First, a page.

Think back to your own education, about a time that arts-at-school made a lasting impression on you. Perhaps it was wrapping squares of tissue paper around our pencil erasers to create a unique Mother’s Day card. Maybe we contributed to a mural on the elementary playground, or played a role in the middle school musical, or kicked off homecoming as a member of the marching band.
Early middle school is an important transitional time in a young person’s academic life. “It bridges the gap between elementary school, where a child learns how to read and be a student, and high school, where [they] will take on the full responsibilities of being a young adult.” (Institute of Reading Development, 2019)
Successful students have a strong command of grade-appropriate language. The following research-based, cross-content, multi-grade strategies will help you support your learners in growing their vocab repertoire.
“There is one curriculum subject that tends to trigger a fight, flight, or freeze response like no other and that is math. This subject can cause sweaty palms, racing pulses, and inspire genuine fear and anxiety,” says primary school teacher John Dabell. But that’s not the end of the story. He adds: “It can also excite, entertain and energize in the right hands!”
Opportunities to learn and practice social emotional skills in a variety of settings- including at home- help young people develop SEL mastery. Like other forms of learning, SEL success is enhanced by strong school-home partnerships. In fact, positive SEL outcomes are most likely to occur when social-emotional skill sets have wrap-around value (that is, they’re mutually supported and communicated at home, at school, and in the community).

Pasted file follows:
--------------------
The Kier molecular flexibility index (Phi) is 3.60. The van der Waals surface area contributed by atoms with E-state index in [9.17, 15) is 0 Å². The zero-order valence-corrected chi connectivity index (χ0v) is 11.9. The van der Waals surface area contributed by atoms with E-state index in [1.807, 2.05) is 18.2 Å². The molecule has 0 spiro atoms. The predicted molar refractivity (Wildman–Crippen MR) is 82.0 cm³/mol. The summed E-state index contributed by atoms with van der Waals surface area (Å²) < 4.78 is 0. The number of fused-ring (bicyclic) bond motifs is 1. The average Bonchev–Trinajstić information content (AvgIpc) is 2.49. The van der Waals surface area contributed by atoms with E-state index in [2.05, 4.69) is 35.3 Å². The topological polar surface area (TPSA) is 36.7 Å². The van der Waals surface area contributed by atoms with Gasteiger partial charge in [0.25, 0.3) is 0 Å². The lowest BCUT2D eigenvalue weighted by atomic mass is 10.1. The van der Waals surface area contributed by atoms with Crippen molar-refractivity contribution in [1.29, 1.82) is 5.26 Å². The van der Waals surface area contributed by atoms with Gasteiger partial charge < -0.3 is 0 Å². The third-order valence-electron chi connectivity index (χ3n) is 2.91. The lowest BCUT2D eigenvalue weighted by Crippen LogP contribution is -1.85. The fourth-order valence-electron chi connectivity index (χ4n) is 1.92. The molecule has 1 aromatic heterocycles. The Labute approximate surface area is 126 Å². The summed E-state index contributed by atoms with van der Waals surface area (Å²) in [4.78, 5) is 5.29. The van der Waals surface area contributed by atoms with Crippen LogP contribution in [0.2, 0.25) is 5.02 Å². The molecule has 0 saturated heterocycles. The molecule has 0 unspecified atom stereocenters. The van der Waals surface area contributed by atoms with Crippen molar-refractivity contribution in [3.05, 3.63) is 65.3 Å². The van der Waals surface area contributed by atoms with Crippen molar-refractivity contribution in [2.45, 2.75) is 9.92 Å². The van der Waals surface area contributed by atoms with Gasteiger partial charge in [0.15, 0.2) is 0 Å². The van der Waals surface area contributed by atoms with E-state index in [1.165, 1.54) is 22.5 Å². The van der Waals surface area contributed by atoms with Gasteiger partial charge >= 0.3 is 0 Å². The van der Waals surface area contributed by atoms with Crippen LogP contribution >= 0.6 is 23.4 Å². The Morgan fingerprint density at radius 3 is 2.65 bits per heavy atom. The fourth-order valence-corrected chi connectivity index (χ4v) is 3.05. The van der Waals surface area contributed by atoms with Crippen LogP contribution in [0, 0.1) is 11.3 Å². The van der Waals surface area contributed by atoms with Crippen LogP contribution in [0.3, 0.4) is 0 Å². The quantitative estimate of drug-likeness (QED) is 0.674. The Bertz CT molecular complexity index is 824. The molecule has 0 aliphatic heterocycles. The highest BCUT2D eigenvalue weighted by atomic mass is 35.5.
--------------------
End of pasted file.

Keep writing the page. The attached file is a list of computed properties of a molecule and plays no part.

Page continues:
On February 2, 2021 NPR reported on the death of Anthony Orr. Due to the COVID-19 pandemic, Anthony missed all of the rites of passage that should have been the culmination of his senior year of high school. His parents said he seemed fine and happy, but in August of 2020, Anthony tragically took his own life.
Just weeks after the start of the 2020-2021 school year, Amy Neilson made the agonizing decision to pull her 5-year-old son with special needs out of his distance learning Kinder class. After experiencing a series of regressions in her son’s behavior and well-being, Neilson consulted with friends, family, and school staff before reaching a decision to withdraw her son from school. The toll had just been too much.